Sentient is a story about a young woman whose ability to communicate with animals leads her on a journey to take down a food Industry that is destroying the country. Taking place in the dystopian future of 2044, Sentient delves into the lives of several unique characters, both human and animal.
Awake. At least, so it seemed. She wasn't really sure anymore. Bray Hoffman adjusted her eyes at the white ceiling. She felt claustrophobic. Shit. She was still here. She was indeed awake.
Taking a breath, she felt heaviness against her chest. A white sheet, its fabric like sandpaper against her skin, imposed on her body. She pushed it down to meet her waist. She felt hot and tired. Feeling sweat beads line her forehead, she wiped them away with the back of her hand. She must've had a nightmare. Why couldn't she remember it? An empty plastic cup called to her from the tray table to her left, and she remembered:
"Fucking medication," she whispered.
"Did I hear someone say medication?" A nurse entered the room.
The nurse's voice muffled behind a surgical mask that covered her mouth and nose. Her white uniform provided near camouflage against the white-washed walls behind her. She stood over Bray with long, black hair that grayed as it neared the top of her head.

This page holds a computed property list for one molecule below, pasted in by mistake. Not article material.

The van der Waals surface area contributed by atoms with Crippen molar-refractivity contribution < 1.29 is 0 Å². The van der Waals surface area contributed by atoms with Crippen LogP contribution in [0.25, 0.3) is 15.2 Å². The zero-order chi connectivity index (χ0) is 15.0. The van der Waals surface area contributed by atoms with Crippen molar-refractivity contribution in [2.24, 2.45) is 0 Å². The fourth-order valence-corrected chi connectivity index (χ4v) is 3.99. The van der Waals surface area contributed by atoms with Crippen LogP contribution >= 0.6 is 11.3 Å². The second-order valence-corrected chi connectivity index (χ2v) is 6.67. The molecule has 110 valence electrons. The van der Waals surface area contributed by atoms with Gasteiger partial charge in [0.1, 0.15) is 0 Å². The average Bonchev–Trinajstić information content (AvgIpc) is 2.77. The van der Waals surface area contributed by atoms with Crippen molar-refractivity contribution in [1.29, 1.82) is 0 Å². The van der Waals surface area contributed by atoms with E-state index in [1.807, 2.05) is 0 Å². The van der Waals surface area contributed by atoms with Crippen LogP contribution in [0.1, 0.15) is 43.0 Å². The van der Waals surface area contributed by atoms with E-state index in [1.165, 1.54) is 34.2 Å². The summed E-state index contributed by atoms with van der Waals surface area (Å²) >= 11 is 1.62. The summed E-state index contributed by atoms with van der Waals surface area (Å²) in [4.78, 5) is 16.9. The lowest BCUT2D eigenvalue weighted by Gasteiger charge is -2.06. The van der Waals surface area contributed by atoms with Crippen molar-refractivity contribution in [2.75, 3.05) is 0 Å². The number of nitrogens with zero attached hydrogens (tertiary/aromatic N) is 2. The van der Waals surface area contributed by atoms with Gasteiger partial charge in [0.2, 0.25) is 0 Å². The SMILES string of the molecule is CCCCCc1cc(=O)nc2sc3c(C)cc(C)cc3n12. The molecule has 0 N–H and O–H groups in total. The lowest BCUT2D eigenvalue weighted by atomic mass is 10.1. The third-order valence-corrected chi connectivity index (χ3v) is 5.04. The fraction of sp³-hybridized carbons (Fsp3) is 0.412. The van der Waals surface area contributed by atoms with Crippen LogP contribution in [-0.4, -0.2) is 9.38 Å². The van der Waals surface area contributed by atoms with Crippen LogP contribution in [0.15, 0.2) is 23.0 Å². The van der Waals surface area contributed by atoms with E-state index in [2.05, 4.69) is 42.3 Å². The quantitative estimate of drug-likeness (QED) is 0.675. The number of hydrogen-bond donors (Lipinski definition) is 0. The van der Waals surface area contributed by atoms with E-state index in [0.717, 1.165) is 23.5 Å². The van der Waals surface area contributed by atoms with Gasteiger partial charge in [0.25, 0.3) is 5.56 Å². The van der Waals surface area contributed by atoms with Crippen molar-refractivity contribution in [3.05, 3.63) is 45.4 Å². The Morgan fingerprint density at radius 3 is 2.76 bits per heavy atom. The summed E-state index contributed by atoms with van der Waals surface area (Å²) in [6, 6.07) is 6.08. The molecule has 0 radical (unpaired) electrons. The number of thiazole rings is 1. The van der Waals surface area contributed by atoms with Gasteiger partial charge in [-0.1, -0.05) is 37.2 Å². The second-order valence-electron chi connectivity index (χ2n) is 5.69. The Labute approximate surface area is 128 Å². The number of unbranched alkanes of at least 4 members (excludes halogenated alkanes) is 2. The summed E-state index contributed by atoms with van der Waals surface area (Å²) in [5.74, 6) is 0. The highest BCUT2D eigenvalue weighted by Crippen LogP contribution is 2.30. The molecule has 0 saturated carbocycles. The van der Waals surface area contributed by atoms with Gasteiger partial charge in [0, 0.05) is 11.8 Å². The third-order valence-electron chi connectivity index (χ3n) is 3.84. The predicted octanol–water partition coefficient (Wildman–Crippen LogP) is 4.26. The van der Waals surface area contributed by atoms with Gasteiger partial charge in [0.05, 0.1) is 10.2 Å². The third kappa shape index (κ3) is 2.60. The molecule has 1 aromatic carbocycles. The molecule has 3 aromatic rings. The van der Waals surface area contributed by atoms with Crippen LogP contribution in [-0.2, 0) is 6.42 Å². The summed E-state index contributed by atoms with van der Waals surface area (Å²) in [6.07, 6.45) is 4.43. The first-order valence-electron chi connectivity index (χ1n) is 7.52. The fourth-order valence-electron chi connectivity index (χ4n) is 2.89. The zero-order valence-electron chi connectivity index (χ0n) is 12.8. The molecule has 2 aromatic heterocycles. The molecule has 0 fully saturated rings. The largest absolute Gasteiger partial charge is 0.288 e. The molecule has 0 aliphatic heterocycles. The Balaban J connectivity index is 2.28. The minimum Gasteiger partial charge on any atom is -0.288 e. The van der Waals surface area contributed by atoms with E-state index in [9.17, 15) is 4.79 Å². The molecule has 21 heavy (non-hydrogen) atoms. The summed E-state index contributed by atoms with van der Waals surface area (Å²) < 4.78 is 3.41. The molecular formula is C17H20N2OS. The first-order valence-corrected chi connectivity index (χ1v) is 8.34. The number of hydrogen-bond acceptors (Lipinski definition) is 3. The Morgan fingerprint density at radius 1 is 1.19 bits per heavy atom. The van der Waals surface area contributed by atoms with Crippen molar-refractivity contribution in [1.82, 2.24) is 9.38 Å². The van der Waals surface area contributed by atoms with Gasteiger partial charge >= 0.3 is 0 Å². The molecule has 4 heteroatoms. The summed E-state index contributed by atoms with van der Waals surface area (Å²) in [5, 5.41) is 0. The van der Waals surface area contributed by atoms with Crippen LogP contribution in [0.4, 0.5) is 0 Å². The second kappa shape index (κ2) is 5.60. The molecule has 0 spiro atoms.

Bray sat up in bed, leaning her forearms against the mattress. She heard the voices of some other teenagers in the hallway. They were arguing. One had apparently stolen the other's brush. Bray wished there was a window to escape out of right about now. Well always, really. The hospital had remodeled their psych unit with an absence of windows, to reduce the risk of jumpers. She remembered when they had windows.
"Here," the nurse said, bringing her back into the present, "I need to see you take them."
"I know!" Bray snapped at her.
"And don't forget to put your mask on if you're going to stay awake."
"Why on earth do we have to keep wearing these?" Bray asked as she picked up a similar mask to the one the nurse had wrapped around her face.